Undoubtedly, popular concerns in Bangladesh were mounting over the pending issues. The transit and trans-shipment rights granted to India by the Hasina government and the Teesta fiasco are being used as tools by the government's political adversaries, underscoring the need to resolve these issues swiftly and judiciously.
It is good that the joint statement issued by the two Foreign Ministers covered Dhaka's concerns on the Tipaimukh project. The two countries also expressed satisfaction over the achievements in trade, power, water resources, connectivity, and India's recent lifting of the ban on cotton exports to Bangladesh. Ms Moni also had useful meetings with Pawan Kumar Bansal and P. Chidambaram. One of the youngest Cabinet colleagues of Prime Minister Hasina, the country's first woman Foreign Minister was satisfied enough to say: “We are very happy with the outcome … and I will return to Dhaka with confidence.”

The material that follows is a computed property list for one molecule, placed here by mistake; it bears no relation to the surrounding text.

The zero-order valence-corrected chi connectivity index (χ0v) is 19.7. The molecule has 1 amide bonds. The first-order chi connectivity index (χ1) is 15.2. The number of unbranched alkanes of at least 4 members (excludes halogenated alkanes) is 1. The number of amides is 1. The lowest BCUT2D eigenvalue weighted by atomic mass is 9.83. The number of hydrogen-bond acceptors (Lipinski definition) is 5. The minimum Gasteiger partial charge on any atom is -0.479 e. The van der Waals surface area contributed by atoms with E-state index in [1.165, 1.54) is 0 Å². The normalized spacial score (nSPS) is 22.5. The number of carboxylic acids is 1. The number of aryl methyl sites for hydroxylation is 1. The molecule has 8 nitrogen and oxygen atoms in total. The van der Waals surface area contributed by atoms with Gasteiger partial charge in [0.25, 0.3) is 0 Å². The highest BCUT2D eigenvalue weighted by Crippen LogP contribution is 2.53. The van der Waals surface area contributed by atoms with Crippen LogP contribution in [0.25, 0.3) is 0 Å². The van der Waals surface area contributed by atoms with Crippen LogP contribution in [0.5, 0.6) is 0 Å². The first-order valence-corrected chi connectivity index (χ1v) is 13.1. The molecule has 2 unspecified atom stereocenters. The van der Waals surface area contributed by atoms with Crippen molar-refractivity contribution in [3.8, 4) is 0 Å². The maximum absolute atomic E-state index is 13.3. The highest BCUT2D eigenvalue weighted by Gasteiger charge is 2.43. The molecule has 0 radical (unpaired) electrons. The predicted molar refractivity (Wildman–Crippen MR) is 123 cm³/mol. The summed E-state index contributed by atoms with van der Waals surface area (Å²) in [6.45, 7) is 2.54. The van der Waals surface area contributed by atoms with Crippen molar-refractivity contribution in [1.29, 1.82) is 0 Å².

On transit rights, a vital concern for India, Bangladesh has already agreed to provide the facility, but wants to do it “in a sustainable manner.” On power sector cooperation, India hopes that 500 MW power will flow from the country to power shortage-stricken Bangladesh during the summer of 2013. It is true that India's decision in 2011 to grant zero duty access to all goods from Bangladesh has opened new opportunities for expansion of bilateral trade, although trade imbalance continues to be a major issue.
There is visible progress in sectors that directly concern the people. After success in opening Border haats along Meghalaya border, the two countries recently surveyed infrastructure for trade and business to set up more such haats along 856 km Tripura border. According to Tripura's Industries Minister, Jiten Choudhury, if the existing border infrastructure is upgraded, the volume of trade and business between Bangladesh and Indian northeastern States would increase five to six times. It is worth mentioning that trade between Bangladesh and Tripura alone has increased from Rs.4 crore in 1996 to Rs.258 crore in the last financial year.